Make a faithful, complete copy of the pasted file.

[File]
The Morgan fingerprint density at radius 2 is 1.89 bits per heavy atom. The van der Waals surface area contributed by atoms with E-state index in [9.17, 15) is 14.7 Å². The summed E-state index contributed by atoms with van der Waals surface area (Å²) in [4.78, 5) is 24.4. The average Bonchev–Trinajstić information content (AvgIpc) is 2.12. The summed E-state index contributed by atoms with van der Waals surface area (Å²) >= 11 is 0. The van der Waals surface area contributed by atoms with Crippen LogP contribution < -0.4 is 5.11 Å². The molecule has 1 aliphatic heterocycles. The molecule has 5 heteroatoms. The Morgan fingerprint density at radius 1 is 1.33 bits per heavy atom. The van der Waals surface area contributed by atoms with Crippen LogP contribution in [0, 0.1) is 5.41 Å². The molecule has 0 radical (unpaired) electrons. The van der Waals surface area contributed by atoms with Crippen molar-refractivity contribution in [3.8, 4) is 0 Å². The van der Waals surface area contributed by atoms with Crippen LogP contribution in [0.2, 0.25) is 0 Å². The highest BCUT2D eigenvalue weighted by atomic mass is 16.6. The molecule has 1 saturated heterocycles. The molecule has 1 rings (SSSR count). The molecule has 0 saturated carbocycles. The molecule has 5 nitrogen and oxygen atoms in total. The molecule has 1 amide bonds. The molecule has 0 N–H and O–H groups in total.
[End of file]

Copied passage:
The Morgan fingerprint density at radius 2 is 1.89 bits per heavy atom. The van der Waals surface area contributed by atoms with E-state index in [9.17, 15) is 14.7 Å². The summed E-state index contributed by atoms with van der Waals surface area (Å²) in [4.78, 5) is 24.4. The average Bonchev–Trinajstić information content (AvgIpc) is 2.12. The summed E-state index contributed by atoms with van der Waals surface area (Å²) >= 11 is 0. The van der Waals surface area contributed by atoms with Crippen LogP contribution < -0.4 is 5.11 Å². The molecule has 1 aliphatic heterocycles. The molecule has 5 heteroatoms. The Morgan fingerprint density at radius 1 is 1.33 bits per heavy atom. The van der Waals surface area contributed by atoms with Crippen LogP contribution in [0, 0.1) is 5.41 Å². The molecule has 0 radical (unpaired) electrons. The van der Waals surface area contributed by atoms with Crippen molar-refractivity contribution in [3.8, 4) is 0 Å². The van der Waals surface area contributed by atoms with Crippen LogP contribution in [0.2, 0.25) is 0 Å². The highest BCUT2D eigenvalue weighted by atomic mass is 16.6. The molecule has 1 saturated heterocycles. The molecule has 1 rings (SSSR count). The molecule has 0 saturated carbocycles. The molecule has 5 nitrogen and oxygen atoms in total. The molecule has 1 amide bonds. The molecule has 0 N–H and O–H groups in total.